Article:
Should the glorification of gun violence, as depicted in this action/thriller, become a thing of the past? Is that notion worth a discussion? Think on it.
John Wick is back. In Chapter 3 of this ultra-violent franchise, this assassin digs deeper and deeper into an underworld of hit men and women who are greedy for conquests and money.
Stunt double (The Crow, Matrix) turned director Chad Stahelski (John Wick, John Wick: Chapter 2) starts this tale of lawlessness and adjudication with Wick knee-deep in action. He’s running pigeon-toed down rain-soaked streets, across Times Square, through traffic. Before you can take a breath, a hit is put on him with a $14M bounty. What did he do? He knocked off a member of an assassin’s organization, The High Table, in the wrong place.
That kind of loot brings more killers out of the woodwork than roaches scoping out a piece of cake on a kitchen counter. The dude is “excommunicado.” He’s the prey, and the hunters want him dead, not alive.
Hopefully the Stuntman’s Association and Stuntwoman’s Association demanded bonus payments for the 90 body doubles in this movie. Whatever the lead stars can’t do, they do with a verve and athleticism that is astonishing to watch.
The action in this crazed ode to human destruction, whether it’s on horseback or motorcycles or in a hotel or souk, is some of the most mind-boggling and kinetic that’s ever been displayed on-screen. The level of carnage is startling—if not overwhelming. Gunshots pierce bodies, heads, knees and throats. Again, and again.
Keanu Reeves as Wick is 30% a punching bag and 70% an aggressive warrior. Martial arts. Gunplay. Reeves convinces you completely that Wick is the professional all other killers look up to. There is no franchise, as we know it, without him. He dominated The Matrix, and now this.
Ian McShane is back as Winston, the haughty proprietor of the Continental Hotel. He runs his business, but is under the thumb of a syndicate that calls the shots and enforces their rules. His right-hand man Charon is played with stern conviction by Lance Reddick (The Wire). Add into the mix: The Adjudicator (Asia Kate Dillon, Orange Is the New Black), who implements consequences. The stealth killer Zero (cult icon Marc Dacascos, lately of Hawaii Five-O) and his deadly ninjas. A local NYC neighborhood leader, Bowery King (Laurence Fishburne). And a Belarusian ballet master named The Director (Anjelica Huston).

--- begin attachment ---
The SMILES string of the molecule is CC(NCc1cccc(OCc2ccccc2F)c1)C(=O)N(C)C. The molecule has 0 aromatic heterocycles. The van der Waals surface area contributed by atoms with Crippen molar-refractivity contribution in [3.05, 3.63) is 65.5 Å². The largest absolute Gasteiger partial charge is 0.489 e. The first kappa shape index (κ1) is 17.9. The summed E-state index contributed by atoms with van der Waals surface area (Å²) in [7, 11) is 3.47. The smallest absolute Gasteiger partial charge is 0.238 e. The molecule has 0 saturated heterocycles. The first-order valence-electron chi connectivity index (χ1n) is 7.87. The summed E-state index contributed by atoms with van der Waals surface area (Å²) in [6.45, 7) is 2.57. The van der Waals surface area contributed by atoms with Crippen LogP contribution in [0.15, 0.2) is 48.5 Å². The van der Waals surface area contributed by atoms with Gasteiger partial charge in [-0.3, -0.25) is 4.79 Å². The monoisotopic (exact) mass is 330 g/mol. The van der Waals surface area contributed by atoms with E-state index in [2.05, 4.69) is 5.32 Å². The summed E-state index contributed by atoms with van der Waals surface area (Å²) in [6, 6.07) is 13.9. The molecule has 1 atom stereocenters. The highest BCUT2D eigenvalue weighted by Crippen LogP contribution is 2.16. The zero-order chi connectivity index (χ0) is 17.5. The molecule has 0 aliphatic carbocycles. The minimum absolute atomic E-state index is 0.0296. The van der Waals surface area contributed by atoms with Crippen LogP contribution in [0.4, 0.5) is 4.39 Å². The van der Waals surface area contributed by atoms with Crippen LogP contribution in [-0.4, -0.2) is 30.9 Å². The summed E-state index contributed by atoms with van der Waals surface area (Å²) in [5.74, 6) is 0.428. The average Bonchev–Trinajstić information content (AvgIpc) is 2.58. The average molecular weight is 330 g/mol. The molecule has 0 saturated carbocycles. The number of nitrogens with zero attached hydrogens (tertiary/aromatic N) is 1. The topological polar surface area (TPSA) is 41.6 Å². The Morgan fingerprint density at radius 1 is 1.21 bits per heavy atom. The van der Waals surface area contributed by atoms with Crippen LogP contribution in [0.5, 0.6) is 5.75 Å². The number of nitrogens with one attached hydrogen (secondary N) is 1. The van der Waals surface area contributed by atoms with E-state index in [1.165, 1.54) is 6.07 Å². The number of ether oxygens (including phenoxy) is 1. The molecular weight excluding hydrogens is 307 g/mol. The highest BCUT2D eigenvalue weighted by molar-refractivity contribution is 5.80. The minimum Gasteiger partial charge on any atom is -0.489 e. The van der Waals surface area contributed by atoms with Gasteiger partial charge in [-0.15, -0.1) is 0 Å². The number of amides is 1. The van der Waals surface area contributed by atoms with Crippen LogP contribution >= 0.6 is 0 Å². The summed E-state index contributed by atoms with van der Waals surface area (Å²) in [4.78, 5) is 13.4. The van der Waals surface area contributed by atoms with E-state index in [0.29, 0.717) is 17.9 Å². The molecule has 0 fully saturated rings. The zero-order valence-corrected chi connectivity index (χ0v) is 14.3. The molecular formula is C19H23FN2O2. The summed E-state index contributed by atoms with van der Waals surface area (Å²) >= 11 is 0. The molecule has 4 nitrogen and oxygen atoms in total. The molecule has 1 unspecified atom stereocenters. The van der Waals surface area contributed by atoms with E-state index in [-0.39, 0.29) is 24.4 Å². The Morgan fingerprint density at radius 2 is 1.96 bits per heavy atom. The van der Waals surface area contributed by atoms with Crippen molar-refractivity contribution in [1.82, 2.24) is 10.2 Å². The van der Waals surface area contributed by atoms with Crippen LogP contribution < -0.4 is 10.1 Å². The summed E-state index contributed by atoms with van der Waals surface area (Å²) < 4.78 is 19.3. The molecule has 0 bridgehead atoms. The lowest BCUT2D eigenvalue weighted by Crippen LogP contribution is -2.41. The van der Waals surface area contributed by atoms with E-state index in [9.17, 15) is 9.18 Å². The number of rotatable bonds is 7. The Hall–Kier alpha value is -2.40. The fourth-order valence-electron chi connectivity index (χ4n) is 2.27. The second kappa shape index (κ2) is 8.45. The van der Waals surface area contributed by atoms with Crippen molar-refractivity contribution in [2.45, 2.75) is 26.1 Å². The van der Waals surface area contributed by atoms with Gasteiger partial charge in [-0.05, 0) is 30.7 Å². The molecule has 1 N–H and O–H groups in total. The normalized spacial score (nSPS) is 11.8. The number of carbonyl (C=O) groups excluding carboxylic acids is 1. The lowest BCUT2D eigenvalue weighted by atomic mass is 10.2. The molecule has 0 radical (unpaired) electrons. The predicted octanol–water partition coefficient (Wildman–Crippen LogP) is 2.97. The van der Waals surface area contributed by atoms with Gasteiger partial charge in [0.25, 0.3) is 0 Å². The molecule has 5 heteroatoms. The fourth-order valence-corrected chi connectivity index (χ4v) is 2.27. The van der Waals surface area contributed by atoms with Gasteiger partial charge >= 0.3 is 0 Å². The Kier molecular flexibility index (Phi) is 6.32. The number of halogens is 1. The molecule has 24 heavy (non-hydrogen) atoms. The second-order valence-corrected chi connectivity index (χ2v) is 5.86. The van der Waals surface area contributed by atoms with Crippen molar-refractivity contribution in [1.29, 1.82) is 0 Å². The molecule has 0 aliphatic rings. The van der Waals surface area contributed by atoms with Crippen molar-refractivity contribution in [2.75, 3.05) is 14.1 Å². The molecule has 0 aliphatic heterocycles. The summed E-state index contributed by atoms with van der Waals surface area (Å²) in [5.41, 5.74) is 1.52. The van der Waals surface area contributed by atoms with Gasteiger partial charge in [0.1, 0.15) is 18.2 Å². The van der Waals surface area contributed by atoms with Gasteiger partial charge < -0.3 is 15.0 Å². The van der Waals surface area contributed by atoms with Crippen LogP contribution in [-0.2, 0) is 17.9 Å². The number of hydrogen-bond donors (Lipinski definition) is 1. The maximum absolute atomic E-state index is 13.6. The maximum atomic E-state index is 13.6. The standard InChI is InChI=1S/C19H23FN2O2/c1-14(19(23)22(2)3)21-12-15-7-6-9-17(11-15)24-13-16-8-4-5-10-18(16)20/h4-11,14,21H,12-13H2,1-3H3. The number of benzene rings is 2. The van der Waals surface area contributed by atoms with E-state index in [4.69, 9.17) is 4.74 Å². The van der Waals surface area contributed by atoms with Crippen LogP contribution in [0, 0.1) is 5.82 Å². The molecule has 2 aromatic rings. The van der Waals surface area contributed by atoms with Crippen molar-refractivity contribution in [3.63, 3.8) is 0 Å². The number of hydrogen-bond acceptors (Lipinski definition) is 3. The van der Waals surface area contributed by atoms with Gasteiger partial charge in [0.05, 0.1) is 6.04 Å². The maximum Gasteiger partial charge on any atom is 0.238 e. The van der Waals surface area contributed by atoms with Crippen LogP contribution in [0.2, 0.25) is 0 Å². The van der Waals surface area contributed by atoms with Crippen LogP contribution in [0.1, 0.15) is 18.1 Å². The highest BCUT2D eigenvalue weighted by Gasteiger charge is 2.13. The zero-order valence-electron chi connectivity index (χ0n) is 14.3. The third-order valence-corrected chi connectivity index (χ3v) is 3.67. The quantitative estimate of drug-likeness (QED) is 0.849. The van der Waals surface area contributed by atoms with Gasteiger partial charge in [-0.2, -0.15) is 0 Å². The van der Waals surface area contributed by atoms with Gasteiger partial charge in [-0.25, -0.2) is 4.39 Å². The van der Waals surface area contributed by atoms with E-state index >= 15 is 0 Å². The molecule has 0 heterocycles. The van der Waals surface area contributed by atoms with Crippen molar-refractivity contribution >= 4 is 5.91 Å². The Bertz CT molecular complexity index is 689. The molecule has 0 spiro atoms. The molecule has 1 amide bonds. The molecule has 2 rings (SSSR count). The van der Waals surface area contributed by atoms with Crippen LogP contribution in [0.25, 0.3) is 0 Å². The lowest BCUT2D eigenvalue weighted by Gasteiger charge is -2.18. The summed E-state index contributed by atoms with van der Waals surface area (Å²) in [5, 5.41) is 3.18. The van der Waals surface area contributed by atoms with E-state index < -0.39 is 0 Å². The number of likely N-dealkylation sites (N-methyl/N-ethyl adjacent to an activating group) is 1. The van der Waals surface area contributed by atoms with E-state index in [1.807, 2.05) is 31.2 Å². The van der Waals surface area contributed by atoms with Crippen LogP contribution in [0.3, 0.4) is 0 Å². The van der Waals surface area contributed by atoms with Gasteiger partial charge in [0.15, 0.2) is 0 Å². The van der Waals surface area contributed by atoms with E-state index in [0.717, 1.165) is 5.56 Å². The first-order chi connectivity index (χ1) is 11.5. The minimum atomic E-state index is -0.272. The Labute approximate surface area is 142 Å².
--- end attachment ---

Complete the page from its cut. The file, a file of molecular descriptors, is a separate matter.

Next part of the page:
The biggest surprise, in a perfectly cast movie, is Halle Berry as Sofia. She plays an old acquaintance of John’s and he needs her help. Initial scenes between the two sitting at a coffee table are dull, like a second-rate acting class. But oh heavens, when the fighting begins Berry pulls out her A-game, and is more vicious than a rabid dog. Speaking of which, her performance is enriched greatly by the appearance of two Belgian Malinois. That canine breed was reared to be herders, but are now used for policing and protection. Berry and her two four-legged weapons are integral to this chapter and help make it more unique that the other two. In fact, if Sofia gets a spin-off, a legion of fans will follow her.
Tip your hat to: Cinematographer (Dan Laustsen, The Shape of the Water), for his dynamic camerawork, rich lighting and saturated colors. The musical score (Tyler Bates, Joel J. Richard), it punches up the frenzy with every note. Spot-on editing (Evan Schiff, John Wick: Chapter 2), footage is cut so tight it doesn’t give you time to gasp for air. Evocative production design (Kevin Kavanaugh), art direction (Ian Bailie, Teddy Setiawan, Chris Shriver) and set decoration (Letizia Santucci, David Schlesinger) that collectively give the film a masterful look and feel.
Chad Stahelski creates a world all his own, taking style hints from filmmakers like John Woo (A Better Tomorrow), Chan-wook Park (Oldboy) and Sam Peckinpah (Straw Dogs). Few directors are this deft at creating a wall of violence that intensifies right up to the end. It’s stunning, relentlessly vicious, soulless and well-planned. The script (Derek Kolstad, Shay Hatten, Chris Collins and Marc Abrams) dishes it out, and Stahelski shovels it to the audience, as John Wick: Chapter 3 – Parabellum builds to a chaotic ending. Fight after fight. Gun battles in rapid succession. And more climaxes than a couple on a honeymoon.
You have to admire the spectacle, the rampant, grotesque brutality. If you can’t, at least the target audience of action/thriller/martial arts fans will. They’ll be euphoric.
But questions arise: “Should impressionable tweens and teenagers be allowed to see this mind-numbing violence?” “How will they process it if they do?” “Is an ‘R’ rating (parents must accompany anyone under age 17) appropriate?” “Would an “NC-17” rating (no one under 17 can see this film) be more fitting?”
After weary adult filmgoers stumble out of the theaters, those issues may arise as they chat over a stiff drink, try to calm their frayed nerves and say to themselves: “WTF?”